Credit ratings agency Moody’s issued updates on Southern Housing Group, which had its rating downgraded to ‘A3’, and Optivo, which saw its credit rating remain at A2 but its outlook move to ‘negative’.
Moody’s said that Southern’s downgrade “reflects the group’s growing risk appetite and strategic shift, which will result in a significant growth in debt, capital expenditure (capex) and market sales over the next three years”.
According to the update, the timing of these moves by Southern makes the risks more serious as house prices are falling in London and the South East of England.
Moody’s said that, under current plans, market sales will make up 46% of Southern’s turnover by the financial year 2022, up from 26% in the last financial year.
Amanda Holgate, executive director of resources at Southern, said: “The decline in metrics to 2022 reflects the early years of a development programme that has been increased as a result of our strategic partnership with Homes England.
“Interest cover ratios improve steadily and consistently thereafter and gearing stabilises at levels that remain low throughout relative to A3-rated peers. We maintain ample headroom against our covenants for the duration of our plan, as we grow our asset base through both development and stock acquisition.”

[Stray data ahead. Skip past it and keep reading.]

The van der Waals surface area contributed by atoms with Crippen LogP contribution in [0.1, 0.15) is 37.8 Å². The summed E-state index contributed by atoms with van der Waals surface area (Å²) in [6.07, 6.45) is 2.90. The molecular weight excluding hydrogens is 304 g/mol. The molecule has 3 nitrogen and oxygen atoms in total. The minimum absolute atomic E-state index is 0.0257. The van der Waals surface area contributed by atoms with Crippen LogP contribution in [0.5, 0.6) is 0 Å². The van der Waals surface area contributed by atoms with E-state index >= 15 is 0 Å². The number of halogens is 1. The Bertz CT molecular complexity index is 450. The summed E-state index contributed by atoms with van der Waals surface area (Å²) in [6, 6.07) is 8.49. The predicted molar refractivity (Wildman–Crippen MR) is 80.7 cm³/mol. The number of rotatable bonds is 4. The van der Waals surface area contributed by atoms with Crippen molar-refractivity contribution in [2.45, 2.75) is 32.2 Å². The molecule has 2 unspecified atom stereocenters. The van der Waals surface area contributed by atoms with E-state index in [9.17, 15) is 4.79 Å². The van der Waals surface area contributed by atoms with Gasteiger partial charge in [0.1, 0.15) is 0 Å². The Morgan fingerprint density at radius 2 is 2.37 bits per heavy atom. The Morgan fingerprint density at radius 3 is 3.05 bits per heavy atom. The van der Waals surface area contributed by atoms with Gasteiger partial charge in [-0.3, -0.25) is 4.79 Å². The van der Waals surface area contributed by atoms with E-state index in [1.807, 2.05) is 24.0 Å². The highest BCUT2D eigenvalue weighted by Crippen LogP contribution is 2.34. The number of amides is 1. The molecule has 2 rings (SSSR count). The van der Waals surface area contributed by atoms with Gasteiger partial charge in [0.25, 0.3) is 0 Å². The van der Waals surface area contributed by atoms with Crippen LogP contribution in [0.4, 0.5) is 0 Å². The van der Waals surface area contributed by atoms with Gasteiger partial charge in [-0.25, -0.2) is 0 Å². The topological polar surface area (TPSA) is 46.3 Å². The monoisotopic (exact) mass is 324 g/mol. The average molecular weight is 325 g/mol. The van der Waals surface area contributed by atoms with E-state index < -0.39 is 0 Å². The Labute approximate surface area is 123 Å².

Moody’s also downgraded Optivo’s outlook to negative, meaning its rating is likely to be downgraded in future.
It said that this “reflects Optivo’s development ambitions in a context of a softening property market and weaker economic outlook, which will result in increasing debt levels and higher capital spending and development risk, as well as weaker interest coverage, with financial metrics moving to levels more closely aligned with A3 peers”.
An Optivo spokesperson said: “The only change to our strategic plan since merger in May 2017 has been to de-risk – by reducing our exposure to market sales activity. We’ve the same development ambition and financial rules in place to protect the business.”
Moody’s noted this reduction of risk in its update but said that the development aim of 1,500 homes per year would still lead debt to increase to around £1.9bn by the financial year 2022, up from £1.2bn in the last financial year.
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